If there is a human review, that easily addresses such cases as South Carolina's coastal evacuation. But let's assume there is some automation going on (maybe on just lower "severity" things). If there are enough AutoPilot capable cars participating in the evacuation, all the curve data for "on ramps" that are actually "off ramps" and lane data for 8.1's eventually Nav-assisted highway existing could be statistically strong enough to make a noticeable effect on the normalizing of the data. Now, it would soon get wiped out as data from normal behavior overrides the "false" data, I would hope we never even get to that.

    So if there is automation in place (and I'm not saying there definitively is), I would hope it includes some logic to account for moments like these.

    I just think back to 7.0 reports of those in California talking about how the car took weird actions as if it had some predetermined biases to take swerve at certain coordinates and stuff like that. But who knows, that could also have been bad anecdotal evidence from our limited understandings.

    I appreciate your thoughts on how Tesla might be doing "fleet learning". :)
     
  4. WannabeOwner

    WannabeOwner Member

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    Its not that uncommon, in the UK, for an accident which blocks the highway to cause all backed-up traffic to be turned around, drive wrong back back up that carriageway, and then make a U-turn to exit at the next junction.

    Something else an unattended / automated process would have to "ignore"
     
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  5. SomeJoe7777

    SomeJoe7777 Marginally-Known Member

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    I agree completely with Max, the car sends data back to Telsa, which is then analyzed offline and used to refine the AP algorithms. Those refined algorithms are then tested against the old one for evidence that they're actually better.

    This is my speculation, but I believe that the car may be running two AP algorithms in parallel. Algorithm "A" is the active one and is controlling the car. It's a mature, tested algorithm. Algorithm "B" is a new algorithm that's running in parallel, but not controlling the car. Now, the following event happens:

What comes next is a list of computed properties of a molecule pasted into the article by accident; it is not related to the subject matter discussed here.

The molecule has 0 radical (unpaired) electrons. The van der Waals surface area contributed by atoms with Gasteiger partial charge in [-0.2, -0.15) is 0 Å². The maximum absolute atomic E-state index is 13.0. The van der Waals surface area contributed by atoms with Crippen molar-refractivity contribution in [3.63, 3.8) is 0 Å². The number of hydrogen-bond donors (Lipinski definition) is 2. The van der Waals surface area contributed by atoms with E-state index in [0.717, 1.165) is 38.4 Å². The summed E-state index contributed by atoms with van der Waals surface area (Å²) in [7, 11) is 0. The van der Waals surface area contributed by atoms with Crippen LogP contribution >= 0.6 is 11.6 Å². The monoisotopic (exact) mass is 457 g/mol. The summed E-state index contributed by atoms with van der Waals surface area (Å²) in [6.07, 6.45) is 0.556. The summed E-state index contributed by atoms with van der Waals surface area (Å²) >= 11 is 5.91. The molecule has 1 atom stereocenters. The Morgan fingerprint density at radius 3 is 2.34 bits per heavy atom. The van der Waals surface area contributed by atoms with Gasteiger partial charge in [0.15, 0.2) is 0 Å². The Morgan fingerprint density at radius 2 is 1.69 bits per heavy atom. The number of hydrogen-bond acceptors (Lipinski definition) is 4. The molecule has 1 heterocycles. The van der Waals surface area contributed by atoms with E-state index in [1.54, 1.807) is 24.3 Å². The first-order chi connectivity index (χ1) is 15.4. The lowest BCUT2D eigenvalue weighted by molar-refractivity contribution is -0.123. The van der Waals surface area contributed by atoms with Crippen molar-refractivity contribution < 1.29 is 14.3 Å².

The driver sees that AP is doing something it shouldn't, and takes over steering. Data is now sent back to Tesla: What the driver did (assumed to be correct), what algorithm A wanted to do (assumed to be wrong), and what algorithm B wanted to do. If repeated data shows that algorithm B's desired action more closely matched the driver's action, then algorithm B's modifications may be issued into the next "A" algorithm release.

    I also believe that not everyone may be running the same "A" and "B" algorithms, even if you're on the same firmware version. As an example, here in Texas most major cities use light-colored concrete for the freeways. To test different light-concrete algorithms, Tesla would push those here, whereas other parts of the country might get test algorithms for darker-colored asphalt, or test algorithms for hills, etc.. This would explain why some people say that firmware version X is the best AP they have seen, while others say that same firmware version is worse.

    I feel that the late 7.1 builds of AP had much better control than the new 8.0 AP, and it could be because down here in Texas we may have been running light-concrete optimized algorithms, which have been pulled out for the wide 8.0 release. They'll eventually make their way back in.